New imaging technology to the aid of manuscripts

It is currently being used on rare texts in Udupi’s Ashta Mutts

February 17, 2019 08:20 am | Updated 08:20 am IST - Bengaluru

Professor P.R. Mukund and MegaVision president Ken Boydston with the multispectral imaging.

Professor P.R. Mukund and MegaVision president Ken Boydston with the multispectral imaging.

Thousands of manuscripts scattered across India — many lying in neglect or threatened by the exposure to vagaries of nature — are facing threats of destruction. To preserve them, a Bengaluru-based not-for-profit organisation has procured a highly advanced multispectral imaging technology to capture their images. The technology is currently being used on rare texts in the Ashta Mutts of Udupi.

What is special about multispectral imaging is that it can capture texts in manuscripts that are affected by pests, fungus, over written, scribbled, blackened or scraped and cannot be seen with bare eyes. It uses infrared rays and ultraviolet rays to retrieve texts.

Its importance

“Mapping of knowledge is important in the current context. People are not bothered about these manuscripts because they do not see a direct relation with them and understand the importance of the stuff in it,” says P.R. Mukund, professor, Electrical Engineering, at Rochester Institute of Technology and founder of Bengaluru-based Tara Prakashana. “We have brought the technology for the first time in the country and the services would be offered for free. Our aim is to preserve the important written scripts in the country for posterity,” he said.

Tara Prakashana has acquired the imaging system from the U.S.-based MegaVision, a leading digital imaging company, that has worked in similar projects across the world and MegaVision president Ken Boydston has been training people in handling the multispectral imager over the last week.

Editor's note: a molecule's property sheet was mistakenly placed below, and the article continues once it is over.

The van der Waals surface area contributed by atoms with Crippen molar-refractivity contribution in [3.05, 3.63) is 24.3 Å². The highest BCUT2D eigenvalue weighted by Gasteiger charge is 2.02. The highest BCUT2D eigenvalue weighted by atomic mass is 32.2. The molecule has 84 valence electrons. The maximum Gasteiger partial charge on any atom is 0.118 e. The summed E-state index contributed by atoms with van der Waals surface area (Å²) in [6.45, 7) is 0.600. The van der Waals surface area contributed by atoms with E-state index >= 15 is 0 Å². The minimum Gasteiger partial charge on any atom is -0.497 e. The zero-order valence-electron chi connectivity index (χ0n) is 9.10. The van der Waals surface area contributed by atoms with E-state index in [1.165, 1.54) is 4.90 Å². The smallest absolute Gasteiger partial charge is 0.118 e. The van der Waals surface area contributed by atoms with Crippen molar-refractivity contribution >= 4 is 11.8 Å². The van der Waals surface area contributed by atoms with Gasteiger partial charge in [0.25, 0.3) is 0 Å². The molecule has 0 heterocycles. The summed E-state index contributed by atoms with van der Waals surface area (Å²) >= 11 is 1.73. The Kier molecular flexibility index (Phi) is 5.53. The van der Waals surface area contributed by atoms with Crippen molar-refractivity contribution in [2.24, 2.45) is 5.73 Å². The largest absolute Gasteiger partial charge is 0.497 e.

Prof. Mukund’s interest in developing technology that would help conserve the knowledge for posterity started more than a decade ago when his guru Bannanje Govindacharya sought his help in conserving the 800-year-old Sarvamoola Grantha , authored by Saint Madhvacharya. The text is in the possession of Palimar Mutt and was found to be in bad shape in 2006.

“At that time, I did not have any idea about processing of manuscripts. Help came from a fellow professor from the imaging department at Rochester,” said Prof. Mukund. Since then, more than 3,000 rare manuscript bundles have been digitised, a small part of which has now been published into 500 archival books and nearly 1,000 more archival books will be ready shortly. Currently, ancient texts belonging the lineage of Saint Madhvacharya that are in the possession of the Ashta Mutts in Udupi are being digitised using the technology.

For Mr. Boydston, his association with the project comes from his love to protect ancient works, though he says cultural imaging is still not profitable. “I get to meet people who really know stuff. Even if no money is being paid, there is a lot of stuff to do. Objects [antiquities] have great value. Experts know historical contents and to be in the project is a great honour,” he said.

“We want to make the imaging complete and accurate following which several bundles of copies can be generated to preserve the knowledge for future generation,” said Mr. Boydston.

The next stage

The conservation efforts does not stop at capturing the images of manuscripts. While creation of e-library of manuscripts for the scholars to retrieve and research is currently under way, Tara Prakashana has published about 500 books of manuscripts.

“We have used the acid-free cotton archival paper for publishing these manuscripts. These special papers can last another couple of hundreds of years,” said Prof. Mukund.

To enhance the time span of the texts captured in images, a patented technology developed by Prof. Mukund called the wafer fiche, is being used. Using photo lithography technology, the images are imprinted on silicon wafers. “These copies can last for thousands of years,” he said.

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